Similar to my experience with Lencioni's earlier fable, "The Five Temptations of a CEO," I found myself reading the book in a single sitting and trying to apply Pat's coaching almost immediately in my personal and professional life. Both "Obsessions" and "Temptations" should be required reading for every leader striving to become better....more info

  • An answered prayer
    Patrick Lencioni has once again presented a concise, compelling, simple, and wise look at the role of a leader in an organization. 5 temptations of a CEO, a title I felt should have been 5 temptations of any manager, was a much needed look at the insecurities that hit once we are in charge. The trouble I had with that book, and the author deserves no blame for this, is that the individuals who truly needed it would probably not recognize their areas for improvement.

    Obsessions of an Extraordinary Executive answers that need. I am sure that all executives, all of us, feel extraordinary. We will pick this book up expecting a pat on the back for a job well done. Instead, this book challenges the role of the leader and presents 4 disciplines that should be at the Heart of any World Class organization. In fable format, which is far less threatening, and much more enjoyable to read, Lencioni shares the 4 simple disciplines of healthy organizations- 4.Reinforcing Clarity through Human Systems- 3.Overcommunicate Organizational Clarity- 2. Create Organizational Clarity- 1.Build and Maintain a Cohesive Leadership Team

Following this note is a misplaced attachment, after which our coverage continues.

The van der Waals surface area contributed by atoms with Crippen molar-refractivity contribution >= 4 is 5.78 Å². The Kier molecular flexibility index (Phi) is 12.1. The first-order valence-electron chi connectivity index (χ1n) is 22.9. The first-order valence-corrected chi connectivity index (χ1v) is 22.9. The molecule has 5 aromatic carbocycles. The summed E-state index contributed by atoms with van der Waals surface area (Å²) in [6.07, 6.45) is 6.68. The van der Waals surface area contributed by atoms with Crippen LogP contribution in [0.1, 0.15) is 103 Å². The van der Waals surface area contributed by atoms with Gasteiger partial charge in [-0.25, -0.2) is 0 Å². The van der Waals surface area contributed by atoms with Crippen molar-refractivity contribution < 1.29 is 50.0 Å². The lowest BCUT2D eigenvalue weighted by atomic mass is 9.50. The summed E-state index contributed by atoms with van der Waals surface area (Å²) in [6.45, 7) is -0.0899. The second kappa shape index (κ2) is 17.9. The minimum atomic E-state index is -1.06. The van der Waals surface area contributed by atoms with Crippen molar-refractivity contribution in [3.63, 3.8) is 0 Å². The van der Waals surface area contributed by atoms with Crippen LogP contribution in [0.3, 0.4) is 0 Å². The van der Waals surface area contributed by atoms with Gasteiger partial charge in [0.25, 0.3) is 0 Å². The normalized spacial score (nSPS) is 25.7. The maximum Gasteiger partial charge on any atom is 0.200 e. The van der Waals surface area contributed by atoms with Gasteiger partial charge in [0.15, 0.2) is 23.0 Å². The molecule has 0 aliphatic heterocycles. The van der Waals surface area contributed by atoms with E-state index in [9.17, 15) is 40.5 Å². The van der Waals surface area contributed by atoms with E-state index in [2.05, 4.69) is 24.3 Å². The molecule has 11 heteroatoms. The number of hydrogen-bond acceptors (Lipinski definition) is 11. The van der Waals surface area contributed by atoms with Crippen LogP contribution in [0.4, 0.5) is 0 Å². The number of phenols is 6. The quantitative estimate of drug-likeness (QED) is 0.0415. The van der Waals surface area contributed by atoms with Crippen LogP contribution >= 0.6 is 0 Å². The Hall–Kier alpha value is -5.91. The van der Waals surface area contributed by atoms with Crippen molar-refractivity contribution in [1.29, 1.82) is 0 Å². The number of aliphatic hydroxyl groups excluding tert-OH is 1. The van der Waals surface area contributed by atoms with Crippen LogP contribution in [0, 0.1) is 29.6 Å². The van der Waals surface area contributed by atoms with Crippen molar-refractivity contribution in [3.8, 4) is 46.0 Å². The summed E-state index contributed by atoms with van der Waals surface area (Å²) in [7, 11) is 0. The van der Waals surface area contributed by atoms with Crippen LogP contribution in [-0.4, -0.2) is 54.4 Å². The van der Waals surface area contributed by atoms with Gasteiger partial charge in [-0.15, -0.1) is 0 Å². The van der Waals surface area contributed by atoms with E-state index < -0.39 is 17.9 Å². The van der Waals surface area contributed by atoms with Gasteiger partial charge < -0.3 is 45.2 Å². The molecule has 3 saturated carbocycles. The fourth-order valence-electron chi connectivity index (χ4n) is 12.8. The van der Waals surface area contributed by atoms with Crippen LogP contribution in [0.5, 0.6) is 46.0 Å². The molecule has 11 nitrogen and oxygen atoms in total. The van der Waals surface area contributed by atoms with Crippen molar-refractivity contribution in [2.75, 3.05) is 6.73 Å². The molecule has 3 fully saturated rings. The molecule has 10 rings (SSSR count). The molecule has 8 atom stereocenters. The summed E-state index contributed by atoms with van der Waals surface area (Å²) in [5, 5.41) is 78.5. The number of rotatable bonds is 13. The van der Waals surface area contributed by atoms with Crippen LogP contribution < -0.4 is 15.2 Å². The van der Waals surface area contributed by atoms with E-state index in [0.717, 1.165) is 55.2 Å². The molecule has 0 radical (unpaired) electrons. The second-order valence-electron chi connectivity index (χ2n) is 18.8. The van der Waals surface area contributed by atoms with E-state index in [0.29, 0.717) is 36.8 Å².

It is impossible to read this book and not learn from the past experiences that one has as a leader. It also reminds the reader that it is at the very top that an organization derives it's health. Without leadership committed to health, the organization will never find it.

    For all the leaders out there, buy this book, open your mind and read it. You may have to face some tough truths, but the individuals who work for you, will thank you for it....more info

  • High impact read
    This book is a very quick read that still manages to hit you between the eyes with a one-two punch of horror (oh my gosh, we do that all the time!) and hope. I don't know how he does it, but Mr. Lencioni has a knack for storytelling that makes it look he's been bugging your hallways, staff meetings and off-sites.